Éowyn sat upright on Windfola, an unexpected mirth in her eyes. “Do you not?” she said softly. “Then call me Dernhelm.”
Meriadoc made a quick glance around the camp and, realizing that all of the Riders were busying to their own affairs, climbed up onto the grey horse, hidden under the cloak of the slight physique of Dernhelm. The warriors swiftly readied their horses, and Merry soon wished that he had a pillow under his backside for this long journey. He was grateful to Dernhelm, most assuredly, but the young Rider was not one for conversation.
Éowyn rode with the Rohirrim toward Gondor through the next few days, the holbylta hidden in front of her. She held her thoughts tightly to herself, but there was something in the scent of his curly hair that drifted up to her keen nose that made her think of her early childhood, and it brought her unexpected contentment. We are all of us to our end, she thought, but this way is less lonely than I had anticipated.
Fréalas stood in Éowyn’s lodging on the Firienfeld, absorbing its emptiness, still reconciling herself to what it meant for its occupant to be absent. The fighters had returned from Helm’s Deep only to be relocated to a camp at the foot of the Starkhorn. They were then sent off again to Gondor, heeding the call of a centuries-old alliance asking the Eorlingas for aid as the Gondorians were besieged by forces in Mordor. Fréalas had been so traumatized by the fighting at the Hornburg that she hadn’t even sought out her friend, and Éowyn, still furious at being told to stay back, had not come to see her. She knew that the three women had survived since Fraetwas had come to her tent and told her some of the details of the war.
Éowyn was desperate for the particulars, especially those concerning Aragorn. “So he yet lives?” she asked, and Willow nodded. Éowyn pondered this news as Willow continued.
“But Éowyn, there is no splendour to be found in war. This was for survival only, against ridiculous odds, and far too many of our people were killed fighting the river of foulest creatures that poured forth from Orthanc. Young boys, our grandsires- they should not have been there. Fear was on the faces of so many, trying to be brave, but even Riders who have fought many times before turned pale at the sheer number of these evil beings.” She shook her head, and limped a few steps closer, nursing a deep cut behind her knee where an orc-blade had made its mark, slashing through her armour. “There must first be sung songs of lament before those of triumph about men of the Mark dying on the walls of the Deep, their precious bodies trampled underfoot by Orcs. I can see in your eyes that you want only to wield your proud blade, but the reality of it, the noise, the blood, the stench... it was a nightmare come to life. Do not continue to wish for battle.”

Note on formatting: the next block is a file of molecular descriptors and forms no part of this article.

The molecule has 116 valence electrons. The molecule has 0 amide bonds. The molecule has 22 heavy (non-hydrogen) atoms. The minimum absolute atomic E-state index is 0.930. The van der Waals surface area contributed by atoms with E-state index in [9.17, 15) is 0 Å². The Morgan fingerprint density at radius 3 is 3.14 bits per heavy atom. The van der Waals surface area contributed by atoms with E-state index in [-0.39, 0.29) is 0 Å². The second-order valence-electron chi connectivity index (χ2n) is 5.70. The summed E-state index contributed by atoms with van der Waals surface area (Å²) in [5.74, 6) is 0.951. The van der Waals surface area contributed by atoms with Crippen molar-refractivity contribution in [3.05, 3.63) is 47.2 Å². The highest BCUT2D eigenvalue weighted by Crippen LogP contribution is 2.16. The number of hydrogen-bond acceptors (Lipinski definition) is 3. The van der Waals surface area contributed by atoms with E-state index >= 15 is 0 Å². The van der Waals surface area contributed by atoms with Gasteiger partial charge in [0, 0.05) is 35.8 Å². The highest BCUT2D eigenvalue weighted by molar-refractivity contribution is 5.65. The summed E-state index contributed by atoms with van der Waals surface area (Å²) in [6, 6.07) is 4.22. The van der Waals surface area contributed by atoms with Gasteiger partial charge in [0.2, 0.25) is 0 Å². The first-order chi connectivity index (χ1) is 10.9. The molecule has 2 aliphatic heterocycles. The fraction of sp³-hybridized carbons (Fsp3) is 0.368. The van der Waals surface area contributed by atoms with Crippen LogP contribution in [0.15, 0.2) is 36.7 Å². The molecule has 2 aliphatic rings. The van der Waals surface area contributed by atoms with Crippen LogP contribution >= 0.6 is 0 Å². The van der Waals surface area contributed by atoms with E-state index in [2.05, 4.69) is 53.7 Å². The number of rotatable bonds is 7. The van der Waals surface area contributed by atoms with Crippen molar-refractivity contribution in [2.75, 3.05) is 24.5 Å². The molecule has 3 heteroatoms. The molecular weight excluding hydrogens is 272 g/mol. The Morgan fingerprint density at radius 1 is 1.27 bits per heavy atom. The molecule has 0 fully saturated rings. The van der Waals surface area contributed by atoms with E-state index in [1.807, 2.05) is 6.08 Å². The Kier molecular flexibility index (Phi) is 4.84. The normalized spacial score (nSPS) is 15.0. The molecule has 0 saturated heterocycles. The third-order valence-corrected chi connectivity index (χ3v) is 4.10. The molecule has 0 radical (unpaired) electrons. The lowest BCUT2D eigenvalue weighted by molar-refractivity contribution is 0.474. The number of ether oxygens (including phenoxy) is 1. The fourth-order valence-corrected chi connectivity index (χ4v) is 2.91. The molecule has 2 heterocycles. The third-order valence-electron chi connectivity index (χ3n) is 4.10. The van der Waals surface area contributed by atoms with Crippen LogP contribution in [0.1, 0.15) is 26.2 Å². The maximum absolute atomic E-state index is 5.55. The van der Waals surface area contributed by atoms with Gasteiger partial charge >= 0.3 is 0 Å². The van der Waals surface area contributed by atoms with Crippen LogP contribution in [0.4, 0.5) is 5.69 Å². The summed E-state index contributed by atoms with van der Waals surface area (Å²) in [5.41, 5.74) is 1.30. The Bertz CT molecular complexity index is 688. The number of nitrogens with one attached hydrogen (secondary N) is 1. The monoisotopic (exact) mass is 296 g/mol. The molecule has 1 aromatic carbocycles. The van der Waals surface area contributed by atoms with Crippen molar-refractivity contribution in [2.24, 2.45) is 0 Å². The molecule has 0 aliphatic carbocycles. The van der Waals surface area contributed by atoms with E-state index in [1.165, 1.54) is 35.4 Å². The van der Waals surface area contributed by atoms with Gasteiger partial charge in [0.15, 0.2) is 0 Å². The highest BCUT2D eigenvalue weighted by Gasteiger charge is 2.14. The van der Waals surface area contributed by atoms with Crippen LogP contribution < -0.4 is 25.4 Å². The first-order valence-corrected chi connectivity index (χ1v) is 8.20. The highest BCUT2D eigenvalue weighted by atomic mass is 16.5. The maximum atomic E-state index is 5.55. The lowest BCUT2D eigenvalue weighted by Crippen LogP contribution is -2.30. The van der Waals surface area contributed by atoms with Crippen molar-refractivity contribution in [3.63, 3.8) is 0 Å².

Now Fréalas stood in Éowyn’s tent, her sword as always girt at her side, her fury building yet again. “How will you defend your actions, should you return?” she said aloud into the silence. “You should be here protecting your home, but it has become painfully obvious that you have defied every mandate given you and you are hiding among the Riders, so desperate to fight that you have deserted your people.” Clenching her fists, she growled, “You have abandoned me! How could you continue to be so self-focused during such times of danger? ARRRGH!” The last word came out as a yell as she ran over to Máthmæht’s empty cage and kicked it soundly so that it crashed to the ground. She kicked it twice more as it lay on the earthen floor, denting the thin bars with her sturdy leather shoes. “Runaway! Deserter!” With a last resounding grunt of anger she shoved the cage again and stormed out through the doorflap. She almost ran into Swiðhild, one of Théoden’s older advisors who had stepped into Háma’s role after he was slain at Helm’s Deep and after the refugees of Edoras realized that their King-appointed leader was nowhere to be found. “Pardon me, Swiðhild,” she snapped, then continued down the grassy path.
“Fréalas!” he exclaimed. “Are you going to the armoury to take an inventory of what weapons remain?”
“Yes I am. I was on my way but I had a few last words to say to our absent liege.” Her face was still faintly flush with anger as she continued. “Do not worry, I shall not fail in my responsibilities of ensuring that all are armed as well as can be.”
“Your mother is in Edoras, gathering more provisions, correct?”
“Yes,” Fréalas nodded. “Several others went with her and they should return by twilight. They will also refresh our water supply and bring some sheep with them. And Gold Eyes.”
The older man raised an eyebrow. “Will your dog aid in our defense?”
Fréalas smiled. “He can be quite ferocious when he needs to. And the children love him. They are doing the best that they can, given the situation, but it would be nice for them to have a playful companion up here until we can return to Edoras.”
Swiðhild nodded, then turned to attend to another of the many tasks ahead of him. He and Fréalas were now the primary leaders of the exiles, coordinating the logistics involved in keeping a group of several dozen sheltered and defended as they settled in to wait for the return of Théoden and the Eorlingas, hoping desperately that the orcs would not pursue them to this sanctuary on the mountain.
And so they waited.